California Supreme Court alters how bias cases will be handled
Even if discrimination plays a role in a worker’s firing, an employer will not be liable for back pay or other compensation if the employee would have been fired anyway for poor performance, the California Supreme Court decided Thursday.
The 6-0 ruling, with one justice recused, is likely to change the way most discrimination cases are handled in California, lawyers in the case said.
In the past, employees could receive compensation, including back pay and damages, and win reinstatement if they could prove that discrimination was “a motivating factor” in a firing.
Now, employees will have to show that bias was a substantial motive, and the employer will then get the chance to argue that performance alone would have resulted in the worker’s termination.
The widely anticipated ruling was not a complete victory for employers, however. The court said employers would still have to pay a litigant’s attorney fees if a jury finds that illegal bias was involved. A judge also would have the option of issuing an injunction ordering the company to end discrimination.
“There is no question that an employment decision motivated in substantial part by discrimination inflicts dignitary harm on the affected individual,” Justice Goodwin Liu wrote for the court, “even if the employer would have made the same decision in the absence of discrimination.”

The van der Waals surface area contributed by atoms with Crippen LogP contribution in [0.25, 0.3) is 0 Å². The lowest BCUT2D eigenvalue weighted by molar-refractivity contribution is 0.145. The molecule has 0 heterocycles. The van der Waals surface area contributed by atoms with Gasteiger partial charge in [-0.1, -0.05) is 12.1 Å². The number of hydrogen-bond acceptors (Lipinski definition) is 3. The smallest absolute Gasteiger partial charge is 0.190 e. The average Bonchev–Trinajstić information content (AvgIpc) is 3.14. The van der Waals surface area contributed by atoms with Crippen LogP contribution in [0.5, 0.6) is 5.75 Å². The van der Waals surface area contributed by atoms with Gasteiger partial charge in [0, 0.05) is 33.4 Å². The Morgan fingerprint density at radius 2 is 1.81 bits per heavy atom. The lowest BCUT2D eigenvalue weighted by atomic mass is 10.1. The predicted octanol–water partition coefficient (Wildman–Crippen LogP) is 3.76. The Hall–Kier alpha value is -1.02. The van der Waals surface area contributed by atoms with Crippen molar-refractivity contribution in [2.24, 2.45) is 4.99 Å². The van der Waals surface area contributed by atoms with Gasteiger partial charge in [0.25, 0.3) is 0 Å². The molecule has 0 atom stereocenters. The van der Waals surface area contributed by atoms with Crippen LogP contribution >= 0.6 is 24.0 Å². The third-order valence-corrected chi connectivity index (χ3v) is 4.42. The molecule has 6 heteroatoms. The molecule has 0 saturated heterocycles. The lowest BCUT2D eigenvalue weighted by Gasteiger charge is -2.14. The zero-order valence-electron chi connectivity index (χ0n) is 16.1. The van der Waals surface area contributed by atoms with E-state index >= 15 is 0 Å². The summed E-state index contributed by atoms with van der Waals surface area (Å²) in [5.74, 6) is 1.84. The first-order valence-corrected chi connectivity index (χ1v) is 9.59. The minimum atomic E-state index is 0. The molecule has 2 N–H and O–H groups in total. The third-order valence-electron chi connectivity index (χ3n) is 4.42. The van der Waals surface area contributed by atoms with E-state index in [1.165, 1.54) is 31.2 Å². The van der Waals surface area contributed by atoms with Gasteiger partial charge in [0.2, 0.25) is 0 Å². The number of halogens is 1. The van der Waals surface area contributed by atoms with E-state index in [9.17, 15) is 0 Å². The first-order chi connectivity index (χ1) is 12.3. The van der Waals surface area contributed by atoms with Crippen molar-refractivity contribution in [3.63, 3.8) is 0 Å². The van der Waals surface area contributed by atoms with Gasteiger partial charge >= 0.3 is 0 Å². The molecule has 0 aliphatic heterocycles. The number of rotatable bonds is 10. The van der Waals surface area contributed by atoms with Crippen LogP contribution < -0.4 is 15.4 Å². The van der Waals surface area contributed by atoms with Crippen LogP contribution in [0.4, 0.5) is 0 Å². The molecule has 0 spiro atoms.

The decision overturned a jury award to a Santa Monica bus driver who was fired after revealing she was pregnant.
The city’s bus service insisted that she would have been fired regardless of her pregnancy because she had two accidents and failed twice to report to work on schedule. A jury awarded her about $178,000, mostly for mental suffering. Her sex discrimination complaint could be retried, but the jury would be instructed under the new rule.
Charlotte Fishman, an attorney for a lawyer group that represents workers in employment litigation, said the ruling would make it harder for workers to prevail in discrimination cases.
“This is kind of a surprise, and not a good one,” Fishman said.
Paul W. Cane, who represented employer groups in the case, called the decision “a mixed bag.”
“If the plaintiff lawyer can prove discrimination was a substantial motivating reason, they are going to put in large, attorney-fee bills even if their clients get nothing,” Cane said.
David M. deRubertis, who represented the employee in the case, said he was disappointed that the court did not preserve damages for emotional distress and punitive damages, but added that the ruling would not affect which lawsuits he files.
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